I think I’m with Ruggero on this one.

But how about a real composer? Gustav Mahler made four piano rolls including the finale of his Fourth Symphony, truly demented but not on You Tube. So, with some hesitation we can skip over the Funeral March from the Fifth Symphony (not quite as demented), and settle for a song, “Ich ging mit Lust.” This is a delectable, slightly naughty tune, to which our Gustav does surprising things. The composer starts with very simple material in D major with just little notes but soon has conjured up the woods (in the bass), the tree tops (a rising triad and a bit of bird song), a quick shift to the minor lets us in on an amorous early morning tryst, and a reassuring return lets us know that’s something the couple will enjoy again. This is also from 1905.

But since this is a song, we need a singer to make his or her own decisions as well as a pianist to help out. This is Christa Ludwig with Gerald Moore from 1957.

(lyrics are at the end of this blog)

If the question here is does a composer’s actual performance suggest a style, which interpreters can learn from, I think the answer in this case is yes. Mahler’s performance is surprisingly edgy and hard. The bird song has something aggressive about it. The bass is inflected to sound almost threatening. Nature in Mahler isn’t always friendly or safe. The text suggests a mild dalliance but they can turn dangerous (see Pagliacci). In Mahler’s performance there is something unstable, a sense of surprise. In Ludwig’s attractive singing there is allure and musical sophistication, from her pianist too. Perhaps given singers and songs that’s all one can really hope for and it’s fine. Yet two conductors who were mature musicians were champions and friends of Mahler, Oscar Fried and William Mengelberg. Alma, Mrs. Mahler, rather liked Mengelberg but thought Fried, almost as eccentric as her husband, “too Jewish”, something she thought of her husband too.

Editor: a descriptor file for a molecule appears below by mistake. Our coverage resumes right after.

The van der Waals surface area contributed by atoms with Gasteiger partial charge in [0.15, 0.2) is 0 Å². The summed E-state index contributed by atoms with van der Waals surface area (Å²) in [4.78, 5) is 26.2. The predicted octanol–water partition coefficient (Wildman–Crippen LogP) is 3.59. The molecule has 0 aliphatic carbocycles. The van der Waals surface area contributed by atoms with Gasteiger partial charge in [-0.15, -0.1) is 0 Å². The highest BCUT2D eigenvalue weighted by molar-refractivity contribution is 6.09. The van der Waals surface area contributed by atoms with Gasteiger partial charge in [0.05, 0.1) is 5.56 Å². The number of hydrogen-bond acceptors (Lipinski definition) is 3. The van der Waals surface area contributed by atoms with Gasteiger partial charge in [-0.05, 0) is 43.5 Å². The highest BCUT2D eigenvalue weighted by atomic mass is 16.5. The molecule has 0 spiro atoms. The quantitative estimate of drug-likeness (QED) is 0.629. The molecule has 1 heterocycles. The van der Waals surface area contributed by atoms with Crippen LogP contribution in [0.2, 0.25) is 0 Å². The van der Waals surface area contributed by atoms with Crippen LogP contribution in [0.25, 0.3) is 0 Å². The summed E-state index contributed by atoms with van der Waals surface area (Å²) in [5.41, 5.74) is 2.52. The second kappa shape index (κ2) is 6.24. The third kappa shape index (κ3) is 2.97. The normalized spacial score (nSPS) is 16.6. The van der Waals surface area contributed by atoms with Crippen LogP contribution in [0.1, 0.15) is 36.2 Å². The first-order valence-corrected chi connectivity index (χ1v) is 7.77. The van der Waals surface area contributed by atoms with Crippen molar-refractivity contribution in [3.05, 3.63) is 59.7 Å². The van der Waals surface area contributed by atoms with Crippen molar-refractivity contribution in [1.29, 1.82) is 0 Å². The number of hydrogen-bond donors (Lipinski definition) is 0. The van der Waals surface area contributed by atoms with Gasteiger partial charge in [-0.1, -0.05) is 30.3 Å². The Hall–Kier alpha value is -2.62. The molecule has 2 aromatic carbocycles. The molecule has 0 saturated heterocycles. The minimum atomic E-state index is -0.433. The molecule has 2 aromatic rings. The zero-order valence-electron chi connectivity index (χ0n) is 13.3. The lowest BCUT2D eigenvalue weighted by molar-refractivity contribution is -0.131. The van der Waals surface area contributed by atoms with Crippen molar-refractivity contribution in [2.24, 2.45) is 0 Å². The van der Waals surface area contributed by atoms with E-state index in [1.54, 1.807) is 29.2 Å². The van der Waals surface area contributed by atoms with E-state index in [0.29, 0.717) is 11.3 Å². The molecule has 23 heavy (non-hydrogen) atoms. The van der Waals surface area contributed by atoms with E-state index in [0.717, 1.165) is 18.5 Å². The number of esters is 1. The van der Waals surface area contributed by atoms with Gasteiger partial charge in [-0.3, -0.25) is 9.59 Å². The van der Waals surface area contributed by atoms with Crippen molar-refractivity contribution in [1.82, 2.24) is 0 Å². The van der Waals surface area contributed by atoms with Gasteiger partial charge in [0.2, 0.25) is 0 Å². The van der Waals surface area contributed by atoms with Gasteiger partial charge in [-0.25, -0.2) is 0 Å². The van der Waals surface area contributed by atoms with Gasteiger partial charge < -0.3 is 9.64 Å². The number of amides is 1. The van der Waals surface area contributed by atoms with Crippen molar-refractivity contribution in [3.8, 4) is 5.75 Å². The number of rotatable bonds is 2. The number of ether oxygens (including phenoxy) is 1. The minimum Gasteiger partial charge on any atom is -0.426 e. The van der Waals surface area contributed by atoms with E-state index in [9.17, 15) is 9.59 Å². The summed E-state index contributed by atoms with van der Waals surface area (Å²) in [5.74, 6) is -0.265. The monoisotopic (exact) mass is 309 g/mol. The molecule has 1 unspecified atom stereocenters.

(Those still inclined to doubt that Alma Mahler was the most audacious and flamboyant liar ever to publish "non-fiction" should read Jonathan Carr’s carefully documented and entirely unsentimental – about both husband and wife -- biography. If they are inclined to say Mahler’s younger associates, Bruno Walter and Otto Klemperer were “calmer”, “more tasteful” or "truer" interpreters than Fried and Mengelberg they should keep in mind that both had to fight to get performances of the works, and that neither wanted to be thought “too Jewish” – translation: too emotional, eccentric, abandoned).

Fried and Mengelberg left complete recordings of two symphonies. Fried made a remarkable account of the huge Second Symphony in 1924 by the acoustical process. Mengelberg’s broadcast of the Fourth was recorded in 1939. Both offer performances very much in the spirit of Mahler’s piano rolls. Both are careful to observe all of the composer’s many expressive markings, but they are free about tempo, rhythmic articulation, phrasing and dynamic level. They take big risks, Fried more so since he is obviously working with a reduced orchestra (and when the time comes, chorus) and there are substitutions of instruments. It doesn’t matter; the performance is dangerous. It is ferocious, ironic, uproarious, mysterious, Jewish and Christian, It is a study in contradiction, in tempestuous moods that change quickly, in crazy outbursts, and intimate whispers.